Environment Minister Sussan Ley has met with Zoos SA today paying tribute to the efforts of the Zoos veterinary team in treating animals burnt in the Cudlee Creek and Kangaroo Island bushfires and discussing short and long-term wildlife recovery strategies.
The Zoos SA CE Elaine Bensted, veterinarian David McLelland and Veterinary hospital Manager Dianne Hakof were part of a team of Zoos SA staff rotating in and out of Kangaroo Island and Cudlee Creek in the face of horrific bushfires which took a devastating toll on native wildlife.
Minister Ley joined Federal Minister for Trade and Tourism Simon Birmingham and South Australian Minister for the Environment David Speirs for a briefing on Zoos SA’s critical role in the Morrison Government’s Wildlife and Habitat Restoration Strategy.
The Morrison Government is providing $1 million in funding for Zoos SA, as part of a critical network to support the recovery and protection of national wildlife populations including the already critically-endangered Kangaroo Island Dunnart.
“The dedication of these veterinarians and support staff during the fires has been just incredible,” Ms Ley said.
“Some of the stories are simply tragic but others underline the fact there is hope for recovery through a coordinated national effort and that is what the Morrison Government is supporting through the Threatened Species Commissioner, the Expert Panel and the many organisations who are working together to share ideas.
“There is a huge challenge ahead and it will require further funding.”
South Australia’s Minister for the Environment and Water David Speirs said a coordinated approach across a wide range of stakeholders will be needed to ensure the long-term recovery of the natural environment impacted by bushfire.
“South Australia has an immense task ahead and Zoos SA will be working closely with state agencies and NGOs on the coordinated and strategic delivery of landscape scale recovery projects in bushfire impacted areas,” Mr Speirs said.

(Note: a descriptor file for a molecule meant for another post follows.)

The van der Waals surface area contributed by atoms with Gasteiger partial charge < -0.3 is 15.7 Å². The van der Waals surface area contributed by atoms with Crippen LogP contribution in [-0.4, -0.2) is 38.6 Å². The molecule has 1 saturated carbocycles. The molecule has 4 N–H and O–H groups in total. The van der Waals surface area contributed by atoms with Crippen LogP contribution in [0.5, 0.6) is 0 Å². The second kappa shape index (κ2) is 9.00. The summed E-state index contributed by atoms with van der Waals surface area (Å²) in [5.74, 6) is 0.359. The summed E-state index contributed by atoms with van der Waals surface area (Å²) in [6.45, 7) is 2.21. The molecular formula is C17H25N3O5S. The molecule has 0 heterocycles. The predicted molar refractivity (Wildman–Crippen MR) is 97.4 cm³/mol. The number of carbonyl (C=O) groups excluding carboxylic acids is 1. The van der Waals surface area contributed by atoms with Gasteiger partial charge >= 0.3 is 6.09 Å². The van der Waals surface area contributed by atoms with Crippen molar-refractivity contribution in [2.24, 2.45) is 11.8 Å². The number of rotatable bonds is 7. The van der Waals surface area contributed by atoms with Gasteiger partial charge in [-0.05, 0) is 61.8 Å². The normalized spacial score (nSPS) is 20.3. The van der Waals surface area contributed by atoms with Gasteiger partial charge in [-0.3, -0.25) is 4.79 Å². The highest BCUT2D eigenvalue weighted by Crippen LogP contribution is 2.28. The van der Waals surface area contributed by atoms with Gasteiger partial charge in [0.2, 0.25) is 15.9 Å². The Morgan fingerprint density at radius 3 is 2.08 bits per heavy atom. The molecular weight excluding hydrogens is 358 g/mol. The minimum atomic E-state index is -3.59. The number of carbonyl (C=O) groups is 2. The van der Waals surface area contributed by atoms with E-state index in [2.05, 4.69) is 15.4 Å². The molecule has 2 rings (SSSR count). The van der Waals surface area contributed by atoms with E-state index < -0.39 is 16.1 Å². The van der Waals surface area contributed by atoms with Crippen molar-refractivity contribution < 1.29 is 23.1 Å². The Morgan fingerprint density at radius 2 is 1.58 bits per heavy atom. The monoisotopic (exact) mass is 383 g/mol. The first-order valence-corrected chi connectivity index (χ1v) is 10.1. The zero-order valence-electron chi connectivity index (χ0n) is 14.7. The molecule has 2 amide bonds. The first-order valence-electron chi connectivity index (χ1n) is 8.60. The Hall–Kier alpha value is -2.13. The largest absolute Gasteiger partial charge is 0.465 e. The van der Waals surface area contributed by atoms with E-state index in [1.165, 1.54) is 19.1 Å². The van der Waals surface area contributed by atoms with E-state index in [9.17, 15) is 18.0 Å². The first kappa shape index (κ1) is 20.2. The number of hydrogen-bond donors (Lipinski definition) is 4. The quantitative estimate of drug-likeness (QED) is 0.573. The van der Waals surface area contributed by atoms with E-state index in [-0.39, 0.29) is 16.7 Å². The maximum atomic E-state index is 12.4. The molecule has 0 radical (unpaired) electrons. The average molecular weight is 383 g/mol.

“We have seen some terrible things over the last months and I think we all accept that it will take some time to recover but the fact that we are all working together is a great step.”
Zoos SA CE, Elaine Bensted said the Morrison Government’s funding support will really enable the Zoo to step up its efforts while highlighting the important role that it plays in wildlife protection.
“Zoos SA already works alongside other zoos and agencies to boost insurance populations and to prevent the extinction of native animals such as the Orange-bellied parrot, Western swamp tortoises and Mallee Emu-wrens, with the wrens nearly wiped out in the 2014 bushfires,” Ms Bensted said
“What we already know from these conservation projects is that we need to approach wildlife and conservation recovery with careful planning and that we need to be looking to the future even as much as we need to treat animals today.”
Zoo veterinarian David McLelland said the most common injuries being treated are burned paws and singed fur.
“For many animals being presented the burn injuries and associated complications can be successfully treated but sadly many animals that are too severely affected also had been euthanised on welfare grounds” Mr McLelland said.
“Working alongside partner organisations including SAVEM, the RSPCA, the Army, and local veterinarians on the island, we are now daily treating at least 100 hospitalised and newly rescued animals, working for up to 12 hours each day.”
Zoos SA will continue to send teams of veterinary staff to Kangaroo Island for the foreseeable future.